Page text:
19Yea, for food and for raiment, for taste and for smell, to strengthen the body and to enliven the soul."
CNII- IV, VI- Optic, Occulomotor, Trochlear, Abducens-

All of these nerves help you see all that is around you. since there are four you know it must be important. It is your vision that helps you gain understanding of the world around you. It is that first glance when you walk into a patients room that can tell you so much in your assessment. While this visual interpretation helps me see what is going on with my patients I have learned that it is still my perspective. I need to see what they see. I remember at Primary Children's hospital they had several of the ceiling tiles painted, but nothing really on the walls. I learned that these bright paintings were placed in just the right position for the kids to be able to see them from their perspective of being on their backs being taken from one place in the hospital to the next in their hospital beds. Seeing is not glancing in someone's direction, but the act of looking is what will really help us understand what is going on around us. That may even include taking the extra effort to see what is on the periphery of what patients are going through that may seem minor to us, but it is important to them and that is what matters.

CN V- Trigeminal-  Butterfly kisses, tears streaming down, your cheek, sunshine on your face. This nerve helps me remember that close human touch. I always remember this one when I go to visit my first patient I ever had in Art City and how she always kisses my cheek when I see her. It is a simple act of love but I feel it there and in my heart. 

CN VII- Facial- Have you ever just felt the goodness of a smile on your face and how it just some how brightens your whole countenance. Try it now and even the fake smile might even make you chuckle a bit :) I have learned the importance of this nerve from a friend who is recently recovering from Bell's Palsy. He handles this trial like a champ... or should I say more like a pirate? He makes his crooked grin into a jovial pirate greeting and always has an optimistic outlook about it. He never seems to be discouraged by it and continues to have a warm, inviting smile.

CN IIX- Vestibulochoclear- Beep...Beep...Beep...Beep. In the hospital I would say Nurses have a very keen sense of distinguishing which beeping IV pump is theirs and not in another patient's room. I have still have yet to master this skilled hearing.  What I have learned is to listen to people. I have learned that effective communication really means being willing to listen. It doesn't mean putting in your opinion or viewpoint, but rather empathizing. Obviously I am still working on this, but from listening to people's stories in the community who are suffering from mental illnesses I learned that people really do want to tell their story. They just need someone to listen, someone to understand where they came from and then help them see the potential in themselves. It is not about judging, but accepting and validating what people are experiencing. It doesn't help us or those around us to criticize or demean one another no matter how sugar coated it may sound. It also doesn't matter if our patients are in a coma or not neurological all there they still can hear us! It is their room that we are stepping into, we need to respect them and their space. Positive, uplifting, patient centered communication.
A funny story to go with that is when a fellow nursing student went in a patient's room to give him is sequential compression devices that help squeeze the blood in your legs to prevent from getting clots in them. Anyways they are usually called SCDs for short she accidently said, "I am here to give you your STDs!" Whoops :)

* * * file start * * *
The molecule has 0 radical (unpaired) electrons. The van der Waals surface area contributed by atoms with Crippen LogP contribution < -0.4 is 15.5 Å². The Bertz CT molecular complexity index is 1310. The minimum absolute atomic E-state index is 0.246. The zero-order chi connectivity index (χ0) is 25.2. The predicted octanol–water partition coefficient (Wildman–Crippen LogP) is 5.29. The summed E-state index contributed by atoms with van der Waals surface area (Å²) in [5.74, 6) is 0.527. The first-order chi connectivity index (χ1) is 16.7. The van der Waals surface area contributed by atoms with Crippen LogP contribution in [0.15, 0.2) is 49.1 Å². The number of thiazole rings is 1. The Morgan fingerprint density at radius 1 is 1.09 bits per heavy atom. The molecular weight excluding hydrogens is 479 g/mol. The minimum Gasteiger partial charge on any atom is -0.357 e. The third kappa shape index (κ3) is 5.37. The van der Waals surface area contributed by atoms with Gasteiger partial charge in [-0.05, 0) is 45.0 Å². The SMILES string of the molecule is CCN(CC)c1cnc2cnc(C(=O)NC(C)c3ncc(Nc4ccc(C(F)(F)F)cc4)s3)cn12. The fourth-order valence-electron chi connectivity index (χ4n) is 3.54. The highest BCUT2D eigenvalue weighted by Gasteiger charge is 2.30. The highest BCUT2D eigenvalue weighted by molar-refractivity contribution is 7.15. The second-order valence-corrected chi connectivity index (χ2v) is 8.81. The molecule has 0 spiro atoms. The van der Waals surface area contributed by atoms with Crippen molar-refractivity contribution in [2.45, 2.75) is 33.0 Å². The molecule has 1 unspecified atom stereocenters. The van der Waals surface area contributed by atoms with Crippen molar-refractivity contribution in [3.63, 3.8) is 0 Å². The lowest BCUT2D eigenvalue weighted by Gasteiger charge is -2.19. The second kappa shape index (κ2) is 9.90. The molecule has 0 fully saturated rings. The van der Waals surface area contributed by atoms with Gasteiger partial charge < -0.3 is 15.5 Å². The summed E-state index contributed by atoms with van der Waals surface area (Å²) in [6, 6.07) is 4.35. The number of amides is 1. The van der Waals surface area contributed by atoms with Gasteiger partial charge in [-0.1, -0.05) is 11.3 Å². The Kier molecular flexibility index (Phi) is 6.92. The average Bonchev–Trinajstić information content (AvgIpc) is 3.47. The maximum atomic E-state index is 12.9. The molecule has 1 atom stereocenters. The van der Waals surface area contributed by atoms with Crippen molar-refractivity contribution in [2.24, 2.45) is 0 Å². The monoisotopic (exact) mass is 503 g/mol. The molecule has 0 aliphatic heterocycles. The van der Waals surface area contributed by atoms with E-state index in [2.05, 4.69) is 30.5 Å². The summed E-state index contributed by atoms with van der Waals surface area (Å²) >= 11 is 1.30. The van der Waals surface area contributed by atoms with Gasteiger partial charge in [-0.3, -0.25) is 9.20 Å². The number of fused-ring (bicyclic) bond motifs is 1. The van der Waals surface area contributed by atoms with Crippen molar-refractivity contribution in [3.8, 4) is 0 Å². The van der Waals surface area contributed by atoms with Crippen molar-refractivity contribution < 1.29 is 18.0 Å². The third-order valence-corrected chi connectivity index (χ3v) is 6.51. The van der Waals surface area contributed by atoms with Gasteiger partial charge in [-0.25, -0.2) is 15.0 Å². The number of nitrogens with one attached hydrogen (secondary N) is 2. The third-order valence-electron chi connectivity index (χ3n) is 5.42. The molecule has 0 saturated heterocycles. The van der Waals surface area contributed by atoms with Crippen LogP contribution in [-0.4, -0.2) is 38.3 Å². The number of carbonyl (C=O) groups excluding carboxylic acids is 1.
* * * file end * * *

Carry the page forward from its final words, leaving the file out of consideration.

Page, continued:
CN IX & XII- Glossopharyngeal and hypoglossal. - Tongue and other apparatuses! Swallow your pride and invite yourself to do a humbling work. Learning the healer's art means serving His children.

2For in many things we aoffend all. If any man boffend not incword, the same is a dperfect man, and able also to bridle the whole body.
3Behold, we put bits in the horses’ mouths, that they may obey us; and we turn about their whole body.
4Behold also the ships, which though they be so great, and aredriven of fierce winds, yet are they turned about with a very small helm, whithersoever the agovernor listeth.
5Even so the tongue is a little member, and aboasteth great things. Behold, how great a bmatter a little fire kindleth!
6And the atongue is a fire, a world of iniquity: so is the tongue among our members, that it defileth the whole body, and setteth on fire the course of nature; and it is set on fire of hell.
7For every kind of beasts, and of birds, and of serpents, and of things in the sea, is tamed, and hath been tamed of mankind:
8But the atongue can no man tame; it is an bunruly evil, full of deadly poison.
9Therewith bless we God, even the Father; and therewith acursewe men, which are made after the bsimilitude of God.
10Out of the same amouth proceedeth blessing and cursing. My brethren, these things ought not so to be.

- James 3 :2-10

"Angels speak by the power of the Holy Ghost; wherefore, they speak the words of Christ. Wherefore, I said unto you, bfeast upon the cwords of Christ; for behold, the words of Christ will dtell you all things what ye should do."
~ 2Nephi 32:2-3

- We speak nice words when we take the time to reflect upon what it really means to speak uplifting words. 

CN X Vagus- Use your gut instinct. If something doesn't seem right, no matter your position have the courage to speak up. It is better to be mistaken for a moment than be wrong with repercussions. This happened a lot in the ER as a volunteer I would have the opportunity to talk to patients for a long periods of time and was able to assess situations such as suicide ideation and a pending heart attack. Although I was just a volunteer I recognized these potential problems and was able to help.
I am also very thankful for the promptings of the spirit that teach me what I should be looking for or what I should do.

CNXI- Accessory- If things don't go quite the way you expected you have to learn from it and shrug it off your shoulders. You just have to realize that you did the best that you could. If the testing center monitor doesn't say "Awesome" next to your score, you get a mean nurse, you squirt yourself with morphine while trying to draw it up, or you blow a vein trying to put an IV in, it is can all be counted as a round of experience thankfully!

I am still alive through the 3 hour lectures, endless tests, ATI, lab pass offs, Sam lab, projects, waking up at 4:30 am, doing preassessments, etc.! I have loved nursing school and all the opportunities I have had while being in the program. I am so thankful God answered numerous fervent prayers and knew what he was doing with His timing. I love the people that are in my semester and it has been a perfect fit. Although I felt that I was losing my mind I am still intact CNI-XII